SteveFTW said...

Professor, one aspect of the current election cycle that I have not seen you comment on is the growing dissatisfaction of more and more of the electorate with both parties.

Americans Elect may end up being a decisive factor in the upcoming election cycle, especially if there is a substantially bloodied candidate coming from the GOP, as appears likely.

Obama scores high on foreign affairs; only those that follow Ron Paul or Fox's propaganda channel would argue on foreign policy - domestic policy is where most of the debate will occur. With neither party offering comprehensive solutions to the problems of our failing systems and structures, if A/E selects a ticket that supports the Simpson Bowles approach, the Friedman approach, or another integrated plan that explains why we all have to sacrifice for the common good, there is a possibility of the silent majority speaking up. As Friedman has put it, until us moderates show the pol's that we are moving the cheese; why should the pol's do anything different?

BJM said...

Professor Kaiser,

I recently finished your book, American Tragedy, and while I do not necessarily agree with your politics, found the work an excellent and scholarly addition to the understanding of the Vietnam era. I will definately include The Road to Dallas on my reading list.

Shelterdog said...

If the GOP were as faithful to the founding fathers as they claim to be, they would have taken note of our founders' concern that the principal threat to freedom lies in the tendency of public figures to put personal ambition ahead of public good. Our founders were extremely suspicious of the excessive ambitions of politicians and believed that the overly ambitious quest for power by some was a big step towards tyranny. The one feature that distinguishes BOTH Romney and Gingrich is their incredible personal ambition and the extraordinary ease with which both of them have cast aside whatever core beliefs they have ever possessed to the altar of seeking a position of power. As their respective PACs attack the unprincipled behavior of each other, it is stunning to realize that what the Romney and Gingrich PACs say about their respective opponents is largely TRUE. Any real disciple of the original Tea Party would reject both of them as the qujintessential demagogues who were most reviled at the time of the American Revolution. Many power-seekers of both political parties have displayed these traits over the years (I recall Bill Clinton being referred to as the "Pander Bear" in 1992, for example), but these two take the cake.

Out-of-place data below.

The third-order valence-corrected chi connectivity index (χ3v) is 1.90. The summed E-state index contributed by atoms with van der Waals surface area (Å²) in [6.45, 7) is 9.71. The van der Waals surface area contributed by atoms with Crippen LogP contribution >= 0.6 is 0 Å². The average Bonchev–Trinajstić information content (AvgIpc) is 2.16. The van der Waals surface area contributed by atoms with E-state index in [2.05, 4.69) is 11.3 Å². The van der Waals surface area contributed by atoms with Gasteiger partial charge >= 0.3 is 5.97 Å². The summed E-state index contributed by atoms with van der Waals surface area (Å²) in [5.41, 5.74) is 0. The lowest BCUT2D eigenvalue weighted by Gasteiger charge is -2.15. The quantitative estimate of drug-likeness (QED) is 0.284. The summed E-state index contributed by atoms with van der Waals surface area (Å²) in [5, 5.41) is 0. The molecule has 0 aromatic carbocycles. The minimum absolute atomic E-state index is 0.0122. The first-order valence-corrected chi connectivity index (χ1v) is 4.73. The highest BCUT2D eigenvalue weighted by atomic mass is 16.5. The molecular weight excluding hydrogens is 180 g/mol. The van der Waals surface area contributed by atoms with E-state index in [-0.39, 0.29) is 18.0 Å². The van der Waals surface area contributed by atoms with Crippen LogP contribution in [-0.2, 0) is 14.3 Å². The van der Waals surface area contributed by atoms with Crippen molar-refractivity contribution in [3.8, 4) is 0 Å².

Bozon said...


Not that any really strong analogies emerge, except perhaps 'reverse' analogies, but,

I happen to be rereading now the passage in Russia And The West Under Lenin And Stalin, the passage re 'The rise of Hitler', and how badly Stalin handled that, around 1928, attacking, from abroad (until too late) the moderate (leftish but also rightish) Social Democrats, as the Depression unfolded.

All the best,